Chosen because it features an incredibly diverse cast of characters and a political spirit ripped from the headlines, “Anon(ymous)” is a 21st century retelling of Homer’s “Odyssey,” the epic familiar to all students at Harker’s upper school. In place of Odysseus is Anon, who wanders across America, from the beach house of a wealthy congressman where he has washed ashore to the kitchen of a drunken, one-eyed cannibal with an operatic songbird. Along the way, he frolics in the ocean with a goddess, races through sewage tunnels past afflicted drug addicts, and crashes a vehicle of trafficked people. His adventures are told in a theatrical style that borrows from traditions all across the world: a Bollywood dance number welcomes Anon to a friendly Indian restaurant, and Balinese shadow puppetry conveys a flashback of Anon and his mother.
The production is replete with these ultra-theatrical moments. In one instance, enormous hoops suggest an underground system of tunnels that Anon and a companion bolt through like a maze. Undulating teal cloths form frothy ocean waves, into which Anon and his goddess dive, only to resurface elsewhere in the current to share a watery kiss.
All the while, the audience is ever-present. Director Jeff Draper has split his audience in two, on either side of a long runway, facing each other. Reflecting the blue light which beams down onto the runway, a sea of the audience’s eerie, aquamarine faces is a constant presence behind Anon, implicated witnesses to his exhausting journey.
When we first meet Anon, he is with the spoiled and ebullient daughter of a smug congressman and his yoga-obsessed trophy wife, who, despite an anti-foreigner attitude, have taken Anon into their home, offering him food and shelter. The sugar-high, smartphone-clad daughter, played with side-splitting comic aplomb by Shenel Ekici, grade 12, has taken a fierce fascination with Anon. Indeed, how could she not? As she is keen to announce, “Exotic is very in right now.” But Anon, feeling himself a novelty, very far away from his real home and real family, is unmoved and out of place. When a beautiful goddess who reminds him of his roots emerges from the ocean, he is all too relieved to leave the shelter he has been granted on the beach and join the goddess in the abyss of the waters.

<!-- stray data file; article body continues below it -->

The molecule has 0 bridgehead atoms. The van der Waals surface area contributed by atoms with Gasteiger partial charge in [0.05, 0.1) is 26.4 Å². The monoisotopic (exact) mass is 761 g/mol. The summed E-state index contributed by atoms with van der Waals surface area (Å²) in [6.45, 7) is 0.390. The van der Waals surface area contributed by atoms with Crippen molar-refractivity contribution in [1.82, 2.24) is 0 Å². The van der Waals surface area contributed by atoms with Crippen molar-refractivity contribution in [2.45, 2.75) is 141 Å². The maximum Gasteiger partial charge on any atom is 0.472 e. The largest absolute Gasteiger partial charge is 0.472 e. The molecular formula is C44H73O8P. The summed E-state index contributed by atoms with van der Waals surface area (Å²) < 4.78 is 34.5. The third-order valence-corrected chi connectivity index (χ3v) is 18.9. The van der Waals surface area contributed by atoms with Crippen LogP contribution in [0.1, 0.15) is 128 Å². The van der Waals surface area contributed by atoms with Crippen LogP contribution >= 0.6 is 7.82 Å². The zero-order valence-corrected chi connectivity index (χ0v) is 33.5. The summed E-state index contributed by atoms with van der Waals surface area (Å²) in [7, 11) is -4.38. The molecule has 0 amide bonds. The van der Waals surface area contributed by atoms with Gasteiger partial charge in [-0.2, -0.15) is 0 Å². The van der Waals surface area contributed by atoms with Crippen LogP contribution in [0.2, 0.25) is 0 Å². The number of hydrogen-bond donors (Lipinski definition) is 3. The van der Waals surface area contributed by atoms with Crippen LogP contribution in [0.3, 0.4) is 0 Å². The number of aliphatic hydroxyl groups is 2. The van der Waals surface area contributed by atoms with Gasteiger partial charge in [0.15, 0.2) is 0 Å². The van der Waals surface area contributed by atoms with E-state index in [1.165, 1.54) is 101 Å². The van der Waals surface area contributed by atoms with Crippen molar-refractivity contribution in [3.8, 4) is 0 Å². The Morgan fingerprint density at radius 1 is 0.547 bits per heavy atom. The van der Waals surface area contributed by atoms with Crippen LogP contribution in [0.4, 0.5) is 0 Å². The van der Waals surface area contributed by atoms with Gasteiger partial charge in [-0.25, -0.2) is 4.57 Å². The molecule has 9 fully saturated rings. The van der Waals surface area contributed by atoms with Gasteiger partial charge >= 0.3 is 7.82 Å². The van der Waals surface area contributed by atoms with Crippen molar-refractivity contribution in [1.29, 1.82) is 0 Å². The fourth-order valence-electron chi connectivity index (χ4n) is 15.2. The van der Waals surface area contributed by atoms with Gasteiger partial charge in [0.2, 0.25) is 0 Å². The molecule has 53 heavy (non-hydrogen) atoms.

That launches Anon into his adventure across the United States. A storm separates him from the goddess, and when we meet him again, he is scavenging for food in the garbage outside of an Indian restaurant. Once again, he is offered shelter, and the goddess revisits him to egg on his memory of the cataclysmic event that parted Anon from his mother: the two had fled their war-torn country on a boat, which was torn asunder by a storm at sea. That’s right, even in a year without Shakespeare, Harker gets a play where a shipwreck breaks apart a family.
Next thing we know, Anon is in the underground tunnels, racing with a new friend, Paco, from immigration police. The two escape on a boxcar and finally find themselves searching for work when they encounter the one-eyed butcher Mr. Zyclo, the updated cyclops equivalent, rendered with delicious sophistication by Damon Aitken, grade 12, whose every word drips with intoxicated erudition. Mr. Zyclo’s culinary sensibilities call for a special ingredient for his sausages: people. The butcher takes Paco’s life first, then comes for Anon, who escapes when Zyclo’s captive bird exacts revenge against her master, tearing out his remaining eye.